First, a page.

Daily Management Review

Sustainable sourcing of palm oil is one challenge, labelling and selling it to consumers another.


As global manufacturers of confectionary make conscientious efforts to ensure that their sourcing of palm oil is sustainable and eco-friendly throughout their supply chain, smaller companies have yet to follow suit. Question is how will the usage of palm oil in Cadburys play out in the mind of the consumer?

For the ecologically conscious shopper, hunting for yummy chocolate Easter eggs, or for that matter any product, have always been a bit of a challenge. However, this is likely to get a little easier, thanks for new labelling laws and a change of perception and attitudes of palm oil manufacturers.

From December 2013 onwards, the European Union has passed laws that make it mandatory that palm oil be declared on the product label. Earlier it used to appear on the label, but was included as generic vegetable oil. So those who were extra keen on avoiding it, had to play detective.

Environmental groups which once used to be very vocal and used to spearhead campaigns against the palm oil industry now seem to be backing it.
“We knew a boycott wasn’t the right solution. The trick is to cut the link between palm oil and the unacceptable impacts rather that cut it out,” says Adam Harrison, a senior policy officer for food and agriculture at WWF.

He goes on clarify that those who are opposing it should rethink their strategy since palm oil’s yields are as much as four times that of rapeseed and require a tenth of the pesticides and fertilizers needed for Soya beans. “That’s why we helped set up the Roundtable for Sustainable Palm Oil (RSPO) in 2004. It has standards on all those unacceptable impacts and addresses them as a package rather than individually,” clarifies Harrison.

Amongst the constituents of the 1700 strong RSPO’s members are the big four global confectionaries: Mondelez International of Cadbury’s fame, Nestle, Mars and Ferrero. The 1700 strong pack consisting of manufacturers, NGOs and producers have not only made all efforts to verify and ensure that they only source palm oil from who have sustainable practices but also that the same can actually be traced back to the mill from which small farmers buy from. Their efforts essentially boil down to Certified Sustainable Palm Oil (CSPO) sourcing throughout the supply chain. Last year saw Ferrero shift its entire supply chain to 100% segregated sustainable palm oil, for the entire range of its product line.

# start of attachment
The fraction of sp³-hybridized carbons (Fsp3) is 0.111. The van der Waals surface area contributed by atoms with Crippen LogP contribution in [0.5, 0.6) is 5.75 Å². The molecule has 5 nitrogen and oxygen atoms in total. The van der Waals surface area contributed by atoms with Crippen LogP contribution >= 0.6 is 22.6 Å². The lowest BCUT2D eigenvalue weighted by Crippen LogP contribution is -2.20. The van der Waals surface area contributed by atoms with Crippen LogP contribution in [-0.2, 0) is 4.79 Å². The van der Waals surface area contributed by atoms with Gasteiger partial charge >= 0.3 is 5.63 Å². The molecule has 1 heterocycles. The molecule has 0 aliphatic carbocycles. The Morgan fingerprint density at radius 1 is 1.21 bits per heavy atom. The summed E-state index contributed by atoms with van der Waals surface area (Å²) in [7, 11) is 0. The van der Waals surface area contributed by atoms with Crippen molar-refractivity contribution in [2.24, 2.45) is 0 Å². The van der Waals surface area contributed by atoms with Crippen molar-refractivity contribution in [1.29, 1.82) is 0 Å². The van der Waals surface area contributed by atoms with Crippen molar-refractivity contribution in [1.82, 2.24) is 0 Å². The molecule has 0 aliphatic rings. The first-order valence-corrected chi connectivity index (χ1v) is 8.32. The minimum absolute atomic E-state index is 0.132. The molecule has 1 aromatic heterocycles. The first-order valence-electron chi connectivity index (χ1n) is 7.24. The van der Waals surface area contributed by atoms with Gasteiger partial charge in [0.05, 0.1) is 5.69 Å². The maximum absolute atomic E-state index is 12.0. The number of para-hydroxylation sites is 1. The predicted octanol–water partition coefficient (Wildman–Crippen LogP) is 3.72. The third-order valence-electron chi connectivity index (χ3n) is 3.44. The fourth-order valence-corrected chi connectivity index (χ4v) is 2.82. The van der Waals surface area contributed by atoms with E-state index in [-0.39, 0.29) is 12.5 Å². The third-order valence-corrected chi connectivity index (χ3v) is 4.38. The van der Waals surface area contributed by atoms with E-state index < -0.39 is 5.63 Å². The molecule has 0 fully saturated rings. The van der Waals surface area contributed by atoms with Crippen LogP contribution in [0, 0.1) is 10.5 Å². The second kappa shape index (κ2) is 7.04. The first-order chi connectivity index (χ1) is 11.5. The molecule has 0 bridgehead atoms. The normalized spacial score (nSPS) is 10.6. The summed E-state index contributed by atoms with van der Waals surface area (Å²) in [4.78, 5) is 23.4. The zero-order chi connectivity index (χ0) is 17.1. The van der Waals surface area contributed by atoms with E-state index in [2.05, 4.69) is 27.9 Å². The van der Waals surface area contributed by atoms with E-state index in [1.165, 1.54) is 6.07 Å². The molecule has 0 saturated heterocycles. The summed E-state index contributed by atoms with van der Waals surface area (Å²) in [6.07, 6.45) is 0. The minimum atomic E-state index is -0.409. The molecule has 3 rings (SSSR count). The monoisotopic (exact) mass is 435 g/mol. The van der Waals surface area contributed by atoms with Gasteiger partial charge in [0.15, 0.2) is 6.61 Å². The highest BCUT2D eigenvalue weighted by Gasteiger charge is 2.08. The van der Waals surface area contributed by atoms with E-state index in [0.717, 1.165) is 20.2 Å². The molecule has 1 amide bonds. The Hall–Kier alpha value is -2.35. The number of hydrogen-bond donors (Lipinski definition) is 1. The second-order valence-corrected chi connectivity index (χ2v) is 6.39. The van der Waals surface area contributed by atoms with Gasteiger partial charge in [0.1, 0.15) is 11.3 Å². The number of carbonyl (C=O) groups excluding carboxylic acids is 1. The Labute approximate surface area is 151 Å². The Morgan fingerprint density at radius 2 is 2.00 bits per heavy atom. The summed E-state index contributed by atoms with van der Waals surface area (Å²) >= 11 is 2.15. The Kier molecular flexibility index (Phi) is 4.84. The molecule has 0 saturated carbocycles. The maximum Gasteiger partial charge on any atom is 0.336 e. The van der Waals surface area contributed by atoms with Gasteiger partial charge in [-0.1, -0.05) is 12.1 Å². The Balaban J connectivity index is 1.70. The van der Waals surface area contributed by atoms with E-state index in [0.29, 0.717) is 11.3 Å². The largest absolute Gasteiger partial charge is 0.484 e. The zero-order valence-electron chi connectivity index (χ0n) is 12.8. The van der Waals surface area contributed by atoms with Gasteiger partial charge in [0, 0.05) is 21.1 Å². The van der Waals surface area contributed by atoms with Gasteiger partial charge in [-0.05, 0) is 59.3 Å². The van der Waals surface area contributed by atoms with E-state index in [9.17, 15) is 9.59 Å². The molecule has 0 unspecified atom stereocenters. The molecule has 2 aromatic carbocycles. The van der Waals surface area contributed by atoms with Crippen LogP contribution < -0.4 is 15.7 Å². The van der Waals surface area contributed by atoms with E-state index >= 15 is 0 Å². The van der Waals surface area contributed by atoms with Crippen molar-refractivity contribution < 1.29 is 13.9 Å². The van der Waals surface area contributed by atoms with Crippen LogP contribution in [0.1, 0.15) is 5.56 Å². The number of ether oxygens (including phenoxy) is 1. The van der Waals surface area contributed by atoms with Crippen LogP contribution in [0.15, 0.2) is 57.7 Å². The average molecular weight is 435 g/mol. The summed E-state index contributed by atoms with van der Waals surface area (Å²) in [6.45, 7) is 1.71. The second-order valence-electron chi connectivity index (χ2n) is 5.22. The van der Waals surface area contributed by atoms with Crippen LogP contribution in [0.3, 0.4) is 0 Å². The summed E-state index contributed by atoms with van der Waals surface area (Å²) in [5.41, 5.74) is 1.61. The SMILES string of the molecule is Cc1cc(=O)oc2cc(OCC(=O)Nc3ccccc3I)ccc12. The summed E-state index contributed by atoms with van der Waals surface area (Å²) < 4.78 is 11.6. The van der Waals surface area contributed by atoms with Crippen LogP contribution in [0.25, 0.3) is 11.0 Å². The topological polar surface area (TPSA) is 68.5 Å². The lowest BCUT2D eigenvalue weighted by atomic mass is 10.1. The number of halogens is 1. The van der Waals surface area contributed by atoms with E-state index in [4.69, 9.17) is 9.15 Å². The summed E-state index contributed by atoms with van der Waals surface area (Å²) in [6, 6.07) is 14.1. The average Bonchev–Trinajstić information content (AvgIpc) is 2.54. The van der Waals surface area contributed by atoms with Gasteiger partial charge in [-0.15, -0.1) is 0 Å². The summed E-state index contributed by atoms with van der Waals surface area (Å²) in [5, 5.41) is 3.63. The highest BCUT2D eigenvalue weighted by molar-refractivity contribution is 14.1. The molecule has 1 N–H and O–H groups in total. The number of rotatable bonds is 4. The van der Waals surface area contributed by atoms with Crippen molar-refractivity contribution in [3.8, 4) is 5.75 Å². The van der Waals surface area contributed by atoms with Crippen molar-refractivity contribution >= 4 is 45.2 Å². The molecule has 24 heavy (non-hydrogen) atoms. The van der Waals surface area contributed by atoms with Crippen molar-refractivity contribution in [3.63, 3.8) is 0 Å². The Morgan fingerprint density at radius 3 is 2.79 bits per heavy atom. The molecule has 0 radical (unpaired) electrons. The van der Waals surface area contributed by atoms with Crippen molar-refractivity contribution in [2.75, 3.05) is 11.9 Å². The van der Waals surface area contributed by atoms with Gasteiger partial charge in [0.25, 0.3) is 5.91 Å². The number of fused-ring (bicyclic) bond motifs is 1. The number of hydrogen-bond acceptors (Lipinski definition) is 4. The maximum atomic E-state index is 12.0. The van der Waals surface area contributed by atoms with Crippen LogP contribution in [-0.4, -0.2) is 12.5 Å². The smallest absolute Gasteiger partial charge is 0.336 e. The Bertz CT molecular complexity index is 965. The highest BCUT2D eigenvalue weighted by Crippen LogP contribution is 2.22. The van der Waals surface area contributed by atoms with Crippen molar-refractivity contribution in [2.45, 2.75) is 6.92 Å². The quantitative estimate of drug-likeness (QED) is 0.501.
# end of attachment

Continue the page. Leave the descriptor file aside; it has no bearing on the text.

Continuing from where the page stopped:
Chocolate brands such as Sprungli and Lindt have come at the bottom of the sustainable palm oil initiative. However, they are now in the process of transforming this area of operation so as to be CSPO certified.
“Our minimum sourcing standard is RSPO-certified palm oil. By the end of 2015 we will be shifting the whole production chain to CSPO segregated palm oil. [It’s] already been initiated and implemented stepwise in several of our production sites and for several products,” says Lindt and Sprungli’s head of corporate communications, Sylvia Kälin.

Critics however say RSPO certification for a company is an eye wash and does not ensure that their entire supply chain is in fact RSPO certified. They are now demanding that they further certify that their products do no harm rainforests or are not at the expense of deforestation.

“RSPO certification isn’t at present a guarantee that the palm oil used in Easter eggs is deforestation free. Companies using palm oil to produce chocolate or other consumer goods need to go beyond RSPO standards to ensure their products are rainforest friendly,” says Pat Venditti, forests campaigner for Greenpeace International. On its part Greenpeace is trying to ensure that secondary forests are also protected and not just the primary high value conservation ones from which palm oil is sourced.

“The expansion of plantations into peatland is one of the leading causes of greenhouse gas emissions in Indonesia. The members of the RSPO voted to block a ban on expansion into peatlands in 2013, which tells you loud and clear that they’re more interested in protecting their profit margins than they are in mitigating climate change, or committing to any meaningful sense of sustainability,” says Tom Johnson, Forest Campaigner from the Environmental Investigation Agency.

On its part, RSPO admits that there are areas for improvement. Danielle Morley, the European Director for outreach and communications, says that there are some RSPO members are only partially compliant since their entire supply chain is not covered under RSPO certification. But these are limited to only “… small companies, like speciality ingredient manufacturers, are maybe still unable to source the derivative that they need sustainably.”

Recently 15 memberships have been cancelled and 61 companies have been suspended for want of submission of annual reports for three consecutive years. This only goes to show that RSPO knows it has to police its members if it wants to remain credible in the industry.

While it may be put forth that the palm oil industry’s environmental credentials are being redeemed through RSPO certification, but labeling it on the product raises too many doubts in the mind of the consumer regarding the health benefits and its quality. Labeling the usage of palm oil in products, may to promote more confusion and send complicated messages, which are better side stepped than brought into public eye.

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